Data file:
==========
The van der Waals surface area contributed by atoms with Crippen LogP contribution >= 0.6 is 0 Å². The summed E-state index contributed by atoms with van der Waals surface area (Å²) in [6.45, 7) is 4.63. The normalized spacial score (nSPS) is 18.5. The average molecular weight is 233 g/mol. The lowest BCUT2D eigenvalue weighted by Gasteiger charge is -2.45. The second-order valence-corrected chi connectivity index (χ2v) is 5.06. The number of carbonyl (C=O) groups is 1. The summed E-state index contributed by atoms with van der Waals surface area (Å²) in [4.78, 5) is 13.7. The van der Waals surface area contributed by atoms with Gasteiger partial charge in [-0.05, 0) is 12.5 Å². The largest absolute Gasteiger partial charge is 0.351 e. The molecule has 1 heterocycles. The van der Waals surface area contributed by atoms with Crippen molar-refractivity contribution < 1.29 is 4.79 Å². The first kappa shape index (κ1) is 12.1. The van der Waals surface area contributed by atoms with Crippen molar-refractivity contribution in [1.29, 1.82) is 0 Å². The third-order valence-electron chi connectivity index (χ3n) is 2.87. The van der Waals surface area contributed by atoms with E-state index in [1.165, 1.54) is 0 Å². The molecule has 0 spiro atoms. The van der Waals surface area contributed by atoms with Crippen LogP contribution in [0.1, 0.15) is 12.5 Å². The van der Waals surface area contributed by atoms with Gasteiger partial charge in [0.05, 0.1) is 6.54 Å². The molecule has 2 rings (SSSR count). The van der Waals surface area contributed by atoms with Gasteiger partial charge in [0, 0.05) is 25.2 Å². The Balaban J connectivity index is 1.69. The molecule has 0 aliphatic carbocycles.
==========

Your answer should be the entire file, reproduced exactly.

The van der Waals surface area contributed by atoms with Crippen LogP contribution >= 0.6 is 0 Å². The summed E-state index contributed by atoms with van der Waals surface area (Å²) in [6.45, 7) is 4.63. The normalized spacial score (nSPS) is 18.5. The average molecular weight is 233 g/mol. The lowest BCUT2D eigenvalue weighted by Gasteiger charge is -2.45. The second-order valence-corrected chi connectivity index (χ2v) is 5.06. The number of carbonyl (C=O) groups is 1. The summed E-state index contributed by atoms with van der Waals surface area (Å²) in [4.78, 5) is 13.7. The van der Waals surface area contributed by atoms with Gasteiger partial charge in [-0.05, 0) is 12.5 Å². The largest absolute Gasteiger partial charge is 0.351 e. The molecule has 1 heterocycles. The van der Waals surface area contributed by atoms with Crippen molar-refractivity contribution < 1.29 is 4.79 Å². The first kappa shape index (κ1) is 12.1. The van der Waals surface area contributed by atoms with Crippen molar-refractivity contribution in [1.29, 1.82) is 0 Å². The third-order valence-electron chi connectivity index (χ3n) is 2.87. The van der Waals surface area contributed by atoms with E-state index in [1.165, 1.54) is 0 Å². The molecule has 0 spiro atoms. The van der Waals surface area contributed by atoms with Crippen LogP contribution in [0.1, 0.15) is 12.5 Å². The van der Waals surface area contributed by atoms with Gasteiger partial charge in [0.05, 0.1) is 6.54 Å². The molecule has 2 rings (SSSR count). The van der Waals surface area contributed by atoms with Gasteiger partial charge in [0, 0.05) is 25.2 Å². The Balaban J connectivity index is 1.69. The molecule has 0 aliphatic carbocycles.